Mexican President Felipe Calderon said authorities would use the five-day partial shutdown in Mexico to consider whether to extend emergency measures or ease some restrictions. The dates include a weekend and two holidays, Labor Day and Cinco de Mayo, minimizing the added disruption.

Cordova told the AP that Mexico City's shutdown, already in motion for days, was starting to work. Most of the Mexicans hospitalized with confirmed cases of swine flu have already been released, and he expects the suspected death toll to drop as health officials do further tests.

"Without a doubt, once we study all the cases we're going to see some where there is no evidence or justification for linking them to this virus," he said.

"I think, given the evolution this is having, given the full recovery we are seeing with treatment, there is reason to be calmer, there's reason to think that this can be solved quickly and well," he said. "We simply have a new virus with what is fortunately a low mortality rate ... so I think this problem will be resolved favorably."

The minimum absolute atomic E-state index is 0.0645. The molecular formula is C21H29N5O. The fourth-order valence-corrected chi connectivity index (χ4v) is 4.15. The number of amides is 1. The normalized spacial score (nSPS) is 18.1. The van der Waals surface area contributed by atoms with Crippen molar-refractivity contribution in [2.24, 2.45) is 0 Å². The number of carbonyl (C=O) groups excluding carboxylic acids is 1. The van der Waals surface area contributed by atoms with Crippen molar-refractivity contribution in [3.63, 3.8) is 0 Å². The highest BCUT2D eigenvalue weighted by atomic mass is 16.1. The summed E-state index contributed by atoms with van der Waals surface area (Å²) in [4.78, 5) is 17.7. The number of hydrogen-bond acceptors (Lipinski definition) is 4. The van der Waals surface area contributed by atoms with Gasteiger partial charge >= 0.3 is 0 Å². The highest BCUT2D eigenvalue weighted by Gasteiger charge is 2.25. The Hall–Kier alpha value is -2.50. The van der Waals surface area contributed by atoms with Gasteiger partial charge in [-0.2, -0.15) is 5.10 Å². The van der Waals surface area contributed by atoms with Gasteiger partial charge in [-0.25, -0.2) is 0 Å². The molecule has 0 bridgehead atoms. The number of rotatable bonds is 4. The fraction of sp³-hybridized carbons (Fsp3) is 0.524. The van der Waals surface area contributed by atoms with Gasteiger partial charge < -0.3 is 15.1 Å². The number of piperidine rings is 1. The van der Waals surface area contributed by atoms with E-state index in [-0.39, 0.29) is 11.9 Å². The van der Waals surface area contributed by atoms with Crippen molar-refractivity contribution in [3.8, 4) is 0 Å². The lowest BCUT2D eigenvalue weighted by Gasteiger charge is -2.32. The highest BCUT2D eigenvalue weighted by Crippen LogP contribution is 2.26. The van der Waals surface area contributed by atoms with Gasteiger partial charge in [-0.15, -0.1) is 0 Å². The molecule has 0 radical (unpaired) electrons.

Swine flu is a mix of pig, bird and human genes to which people have limited natural immunity. It has symptoms nearly identical to regular flu — fever, cough and sore throat — and spreads similarly, through tiny particles in the air, when people cough or sneeze. About 36,000 people die each year of flu in the United States.


AP writers contributing to this report included Frank Jordans in Geneva; Lauran Neergaard in Washington; Alexandra Olson, Morgan Lee and E. Eduardo Castillo in Mexico City; Mike Corder in The Hague, Netherlands; and Balz Bruppacher in Bern, Switzerland.



'The U.S. caseload rose slightly to 109 as schools nationwide shut their doors, and the crisis even reached the White House, which said an aide to the secretary of energy apparently got sick helping arrange a presidential trip to Mexico.'

How does someone get sick helping to arrange a presidential trip to Mexico? Did he travel to Mexico or merely help arrange the trip while in the US? They say the aide got sick. Did he get sick or did he contract the Swine flu?